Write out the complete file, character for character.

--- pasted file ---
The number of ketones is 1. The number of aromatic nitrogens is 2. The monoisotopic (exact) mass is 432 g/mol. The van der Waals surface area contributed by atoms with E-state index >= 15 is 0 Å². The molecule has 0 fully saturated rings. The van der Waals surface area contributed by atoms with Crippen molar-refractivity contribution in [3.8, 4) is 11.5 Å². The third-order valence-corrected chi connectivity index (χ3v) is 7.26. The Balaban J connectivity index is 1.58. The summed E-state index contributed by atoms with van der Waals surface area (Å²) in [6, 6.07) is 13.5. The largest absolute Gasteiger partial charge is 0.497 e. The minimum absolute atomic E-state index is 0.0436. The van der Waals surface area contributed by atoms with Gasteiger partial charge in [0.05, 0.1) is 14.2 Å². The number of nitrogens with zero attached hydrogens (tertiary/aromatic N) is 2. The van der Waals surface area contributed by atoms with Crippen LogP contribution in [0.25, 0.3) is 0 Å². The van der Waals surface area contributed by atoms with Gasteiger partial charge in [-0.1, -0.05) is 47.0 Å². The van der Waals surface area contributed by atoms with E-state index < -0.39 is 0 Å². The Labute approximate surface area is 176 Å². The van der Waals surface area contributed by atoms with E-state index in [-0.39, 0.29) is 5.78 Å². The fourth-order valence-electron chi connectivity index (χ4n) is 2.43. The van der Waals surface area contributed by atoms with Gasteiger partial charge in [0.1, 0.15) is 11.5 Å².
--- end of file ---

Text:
The number of ketones is 1. The number of aromatic nitrogens is 2. The monoisotopic (exact) mass is 432 g/mol. The van der Waals surface area contributed by atoms with E-state index >= 15 is 0 Å². The molecule has 0 fully saturated rings. The van der Waals surface area contributed by atoms with Crippen molar-refractivity contribution in [3.8, 4) is 11.5 Å². The third-order valence-corrected chi connectivity index (χ3v) is 7.26. The Balaban J connectivity index is 1.58. The summed E-state index contributed by atoms with van der Waals surface area (Å²) in [6, 6.07) is 13.5. The largest absolute Gasteiger partial charge is 0.497 e. The minimum absolute atomic E-state index is 0.0436. The van der Waals surface area contributed by atoms with Gasteiger partial charge in [0.05, 0.1) is 14.2 Å². The number of nitrogens with zero attached hydrogens (tertiary/aromatic N) is 2. The van der Waals surface area contributed by atoms with Crippen LogP contribution in [0.25, 0.3) is 0 Å². The van der Waals surface area contributed by atoms with Gasteiger partial charge in [-0.1, -0.05) is 47.0 Å². The van der Waals surface area contributed by atoms with E-state index < -0.39 is 0 Å². The Labute approximate surface area is 176 Å². The van der Waals surface area contributed by atoms with E-state index in [-0.39, 0.29) is 5.78 Å². The fourth-order valence-electron chi connectivity index (χ4n) is 2.43. The van der Waals surface area contributed by atoms with Gasteiger partial charge in [0.1, 0.15) is 11.5 Å².